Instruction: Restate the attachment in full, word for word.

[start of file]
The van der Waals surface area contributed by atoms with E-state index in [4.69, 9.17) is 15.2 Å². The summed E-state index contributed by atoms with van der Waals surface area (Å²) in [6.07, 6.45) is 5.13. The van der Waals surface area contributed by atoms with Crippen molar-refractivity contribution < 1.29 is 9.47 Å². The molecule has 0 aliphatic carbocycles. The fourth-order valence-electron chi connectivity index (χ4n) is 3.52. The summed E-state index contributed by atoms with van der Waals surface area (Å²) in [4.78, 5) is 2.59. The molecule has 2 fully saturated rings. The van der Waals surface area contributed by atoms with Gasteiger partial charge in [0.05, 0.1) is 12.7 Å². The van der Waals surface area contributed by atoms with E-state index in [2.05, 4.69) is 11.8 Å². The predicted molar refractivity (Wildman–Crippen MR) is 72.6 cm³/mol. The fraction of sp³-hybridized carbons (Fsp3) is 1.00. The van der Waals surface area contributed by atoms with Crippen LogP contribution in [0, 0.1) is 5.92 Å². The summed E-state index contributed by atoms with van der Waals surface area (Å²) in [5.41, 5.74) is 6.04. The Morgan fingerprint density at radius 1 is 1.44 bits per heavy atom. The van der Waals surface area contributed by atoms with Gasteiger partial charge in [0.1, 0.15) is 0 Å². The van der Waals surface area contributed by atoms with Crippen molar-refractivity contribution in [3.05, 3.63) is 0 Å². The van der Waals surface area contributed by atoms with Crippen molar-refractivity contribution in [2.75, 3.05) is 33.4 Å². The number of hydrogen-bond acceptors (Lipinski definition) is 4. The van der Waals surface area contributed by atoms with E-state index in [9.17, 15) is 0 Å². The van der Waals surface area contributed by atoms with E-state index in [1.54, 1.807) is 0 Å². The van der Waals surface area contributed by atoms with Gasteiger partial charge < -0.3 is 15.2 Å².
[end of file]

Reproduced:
The van der Waals surface area contributed by atoms with E-state index in [4.69, 9.17) is 15.2 Å². The summed E-state index contributed by atoms with van der Waals surface area (Å²) in [6.07, 6.45) is 5.13. The van der Waals surface area contributed by atoms with Crippen molar-refractivity contribution < 1.29 is 9.47 Å². The molecule has 0 aliphatic carbocycles. The fourth-order valence-electron chi connectivity index (χ4n) is 3.52. The summed E-state index contributed by atoms with van der Waals surface area (Å²) in [4.78, 5) is 2.59. The molecule has 2 fully saturated rings. The van der Waals surface area contributed by atoms with Gasteiger partial charge in [0.05, 0.1) is 12.7 Å². The van der Waals surface area contributed by atoms with E-state index in [2.05, 4.69) is 11.8 Å². The predicted molar refractivity (Wildman–Crippen MR) is 72.6 cm³/mol. The fraction of sp³-hybridized carbons (Fsp3) is 1.00. The van der Waals surface area contributed by atoms with Crippen LogP contribution in [0, 0.1) is 5.92 Å². The summed E-state index contributed by atoms with van der Waals surface area (Å²) in [5.41, 5.74) is 6.04. The Morgan fingerprint density at radius 1 is 1.44 bits per heavy atom. The van der Waals surface area contributed by atoms with Gasteiger partial charge in [0.1, 0.15) is 0 Å². The van der Waals surface area contributed by atoms with Crippen molar-refractivity contribution in [3.05, 3.63) is 0 Å². The van der Waals surface area contributed by atoms with Crippen molar-refractivity contribution in [2.75, 3.05) is 33.4 Å². The number of hydrogen-bond acceptors (Lipinski definition) is 4. The van der Waals surface area contributed by atoms with E-state index in [9.17, 15) is 0 Å². The van der Waals surface area contributed by atoms with E-state index in [1.54, 1.807) is 0 Å². The van der Waals surface area contributed by atoms with Gasteiger partial charge < -0.3 is 15.2 Å².